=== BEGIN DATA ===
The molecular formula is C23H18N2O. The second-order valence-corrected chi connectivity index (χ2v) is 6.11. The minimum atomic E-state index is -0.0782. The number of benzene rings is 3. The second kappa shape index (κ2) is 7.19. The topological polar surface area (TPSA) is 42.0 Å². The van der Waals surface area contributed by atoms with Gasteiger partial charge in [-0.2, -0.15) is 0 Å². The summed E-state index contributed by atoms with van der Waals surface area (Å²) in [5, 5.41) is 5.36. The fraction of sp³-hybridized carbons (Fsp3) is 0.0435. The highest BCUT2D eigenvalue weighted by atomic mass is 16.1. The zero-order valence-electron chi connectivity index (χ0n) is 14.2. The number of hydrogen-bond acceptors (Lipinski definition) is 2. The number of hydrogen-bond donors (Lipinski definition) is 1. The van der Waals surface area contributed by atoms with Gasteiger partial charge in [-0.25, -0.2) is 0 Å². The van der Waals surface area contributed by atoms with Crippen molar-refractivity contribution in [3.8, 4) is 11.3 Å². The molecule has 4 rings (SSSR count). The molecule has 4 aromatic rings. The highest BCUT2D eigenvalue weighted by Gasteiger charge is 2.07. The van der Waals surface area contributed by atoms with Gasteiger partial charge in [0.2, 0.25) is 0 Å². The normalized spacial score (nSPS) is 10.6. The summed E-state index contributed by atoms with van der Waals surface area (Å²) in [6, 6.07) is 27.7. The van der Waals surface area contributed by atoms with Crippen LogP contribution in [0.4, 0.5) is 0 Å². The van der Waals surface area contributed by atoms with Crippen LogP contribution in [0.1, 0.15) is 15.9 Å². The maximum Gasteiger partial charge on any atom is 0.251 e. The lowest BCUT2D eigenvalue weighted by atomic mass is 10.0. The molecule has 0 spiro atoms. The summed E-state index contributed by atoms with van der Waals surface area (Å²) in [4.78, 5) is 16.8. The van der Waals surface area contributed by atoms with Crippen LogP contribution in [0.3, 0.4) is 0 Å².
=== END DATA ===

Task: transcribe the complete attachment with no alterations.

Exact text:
The molecular formula is C23H18N2O. The second-order valence-corrected chi connectivity index (χ2v) is 6.11. The minimum atomic E-state index is -0.0782. The number of benzene rings is 3. The second kappa shape index (κ2) is 7.19. The topological polar surface area (TPSA) is 42.0 Å². The van der Waals surface area contributed by atoms with Gasteiger partial charge in [-0.2, -0.15) is 0 Å². The summed E-state index contributed by atoms with van der Waals surface area (Å²) in [5, 5.41) is 5.36. The fraction of sp³-hybridized carbons (Fsp3) is 0.0435. The highest BCUT2D eigenvalue weighted by atomic mass is 16.1. The zero-order valence-electron chi connectivity index (χ0n) is 14.2. The number of hydrogen-bond acceptors (Lipinski definition) is 2. The number of hydrogen-bond donors (Lipinski definition) is 1. The van der Waals surface area contributed by atoms with Gasteiger partial charge in [-0.25, -0.2) is 0 Å². The van der Waals surface area contributed by atoms with Crippen molar-refractivity contribution in [3.8, 4) is 11.3 Å². The molecule has 4 rings (SSSR count). The molecule has 4 aromatic rings. The highest BCUT2D eigenvalue weighted by Gasteiger charge is 2.07. The van der Waals surface area contributed by atoms with Gasteiger partial charge in [0.2, 0.25) is 0 Å². The normalized spacial score (nSPS) is 10.6. The summed E-state index contributed by atoms with van der Waals surface area (Å²) in [6, 6.07) is 27.7. The van der Waals surface area contributed by atoms with Crippen LogP contribution in [0.4, 0.5) is 0 Å². The van der Waals surface area contributed by atoms with Crippen LogP contribution in [0.1, 0.15) is 15.9 Å². The maximum Gasteiger partial charge on any atom is 0.251 e. The lowest BCUT2D eigenvalue weighted by atomic mass is 10.0. The molecule has 0 spiro atoms. The summed E-state index contributed by atoms with van der Waals surface area (Å²) in [4.78, 5) is 16.8. The van der Waals surface area contributed by atoms with Crippen LogP contribution in [0.3, 0.4) is 0 Å².